I begin to wonder if the political food-fighting between North Korea and America isn’t all about image. Maybe this is some type of self-defense mechanism, a Hail Mary to keep me from completely losing my mind. But, to be fair, sometimes our leaders don’t deliver the clearest view of reality, but instead what matches their presidential aesthetic — or preferred image of themselves. So, in an attempt to detangle my psych, I come to the conclusion that these conflicts aren’t so different, in concept, from a Warby Parker home try-on kit. Bear with me here. Maybe these two powerful men are trying to see how big they can really go, what they can get away with, what’s a good look for them.

During his recent performance at Cornell, Trevor Noah, the host of The Daily Show, described the American-North Korean conflict as a hot potato, passed off from president to president. But in the present day, the president is grasping this conflict in his plum-sized fist. The embers of history produce an irreconcilable conflagration of flustered, frustrated tweets — tweets that literally might begin the end of the world. Does anyone else feel like they’re in an episode of Black Mirror? Facebook CEO Mark Zuckerberg has been catching a lot of heat for the ways in which his brainchild might have interfered with our democracy, but where are the creators of Twitter?  @RealDonaldTrump literally wields the power to declare war in 140 characters or less. This isn’t something I have a sense of control over. I can’t censor the commander-in-chief.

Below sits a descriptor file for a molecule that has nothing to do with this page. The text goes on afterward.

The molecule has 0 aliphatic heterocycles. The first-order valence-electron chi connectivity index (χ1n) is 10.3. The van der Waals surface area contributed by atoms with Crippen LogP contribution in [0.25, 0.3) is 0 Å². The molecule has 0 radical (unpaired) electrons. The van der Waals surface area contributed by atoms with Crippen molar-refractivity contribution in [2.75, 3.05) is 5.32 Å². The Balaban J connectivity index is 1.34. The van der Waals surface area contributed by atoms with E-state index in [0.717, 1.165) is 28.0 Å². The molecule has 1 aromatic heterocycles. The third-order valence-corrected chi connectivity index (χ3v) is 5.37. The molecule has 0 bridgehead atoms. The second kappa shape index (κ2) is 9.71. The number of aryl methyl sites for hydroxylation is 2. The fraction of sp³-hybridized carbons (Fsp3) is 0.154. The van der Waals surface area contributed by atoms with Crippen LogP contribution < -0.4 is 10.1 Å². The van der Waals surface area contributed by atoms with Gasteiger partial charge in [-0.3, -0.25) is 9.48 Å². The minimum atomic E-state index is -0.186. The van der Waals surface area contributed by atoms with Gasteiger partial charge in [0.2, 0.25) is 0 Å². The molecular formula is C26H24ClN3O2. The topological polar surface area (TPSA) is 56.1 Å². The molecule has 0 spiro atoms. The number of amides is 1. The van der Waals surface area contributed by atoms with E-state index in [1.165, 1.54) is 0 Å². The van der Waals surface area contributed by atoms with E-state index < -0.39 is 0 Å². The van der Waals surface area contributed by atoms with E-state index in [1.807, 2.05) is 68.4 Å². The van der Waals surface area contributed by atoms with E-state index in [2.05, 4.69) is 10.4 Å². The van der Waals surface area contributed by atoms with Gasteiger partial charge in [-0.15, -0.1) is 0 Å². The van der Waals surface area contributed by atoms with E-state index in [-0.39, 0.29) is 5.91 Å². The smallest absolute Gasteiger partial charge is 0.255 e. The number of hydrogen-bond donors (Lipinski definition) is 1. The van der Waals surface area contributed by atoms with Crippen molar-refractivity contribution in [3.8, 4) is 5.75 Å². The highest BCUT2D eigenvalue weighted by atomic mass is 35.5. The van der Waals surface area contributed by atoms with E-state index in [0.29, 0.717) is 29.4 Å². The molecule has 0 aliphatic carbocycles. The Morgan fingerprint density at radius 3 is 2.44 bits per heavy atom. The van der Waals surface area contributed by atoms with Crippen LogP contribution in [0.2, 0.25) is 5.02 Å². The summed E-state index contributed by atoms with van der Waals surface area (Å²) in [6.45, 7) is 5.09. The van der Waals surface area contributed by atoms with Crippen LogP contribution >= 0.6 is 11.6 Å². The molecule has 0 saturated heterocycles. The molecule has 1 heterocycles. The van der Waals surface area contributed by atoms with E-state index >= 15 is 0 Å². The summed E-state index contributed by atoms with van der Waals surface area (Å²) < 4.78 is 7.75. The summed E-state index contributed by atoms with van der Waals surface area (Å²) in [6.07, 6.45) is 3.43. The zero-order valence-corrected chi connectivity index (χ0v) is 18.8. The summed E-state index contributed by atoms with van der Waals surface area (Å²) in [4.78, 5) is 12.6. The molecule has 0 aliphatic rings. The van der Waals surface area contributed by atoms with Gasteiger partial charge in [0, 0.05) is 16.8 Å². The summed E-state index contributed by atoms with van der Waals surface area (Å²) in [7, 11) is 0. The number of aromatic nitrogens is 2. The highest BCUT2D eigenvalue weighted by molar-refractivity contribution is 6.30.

So, for peace of mind’s sake (because self care is important in this political climate, right?) I think it’s easiest to believe that these threats are about image, not about reality. The United States, Russia and North Korea are flexing until their t-shirts burst. Sure, I’m terrified. But just like the many presidents that came before DJT, I have no idea how to solve the North Korean conflict, and it’s easier to picture Kim Jong-Un with a home-try-on-kit with anything much more lethal. Since this issue feels deeply out of my control, I’m choosing to focus my waking energy and time on the social justice issues posed by this administration.

Sarah Lieberman is a junior in the College of Arts and Sciences. She can be reached at slieberman@cornellsun.com. Blueberries for Sal appears alternate Thursdays this semester.

  • Abe ’14

    “@RealDonaldTrump literally wields the power to declare war in 140 characters or less.”

    This is an affront to journalism. Not sure if you’re confused about the definition of “literally,” the Constitution, or both.

  • Justin Kae

    Don’t call your article “New views on north korea” when you have nothing new to say about North Korea, and just want to fear-monger and over-exaggerate.

    “I have no idea how to solve the North Korean conflict”
    “Since this issue feels deeply out of my control, I’m choosing to focus my waking energy and time on the social justice issues posed by this administration.” What the hell did you write the article for then?

    Stop letting people who can’t even locate the Korean peninsula on a map exploit the situation for an easy article.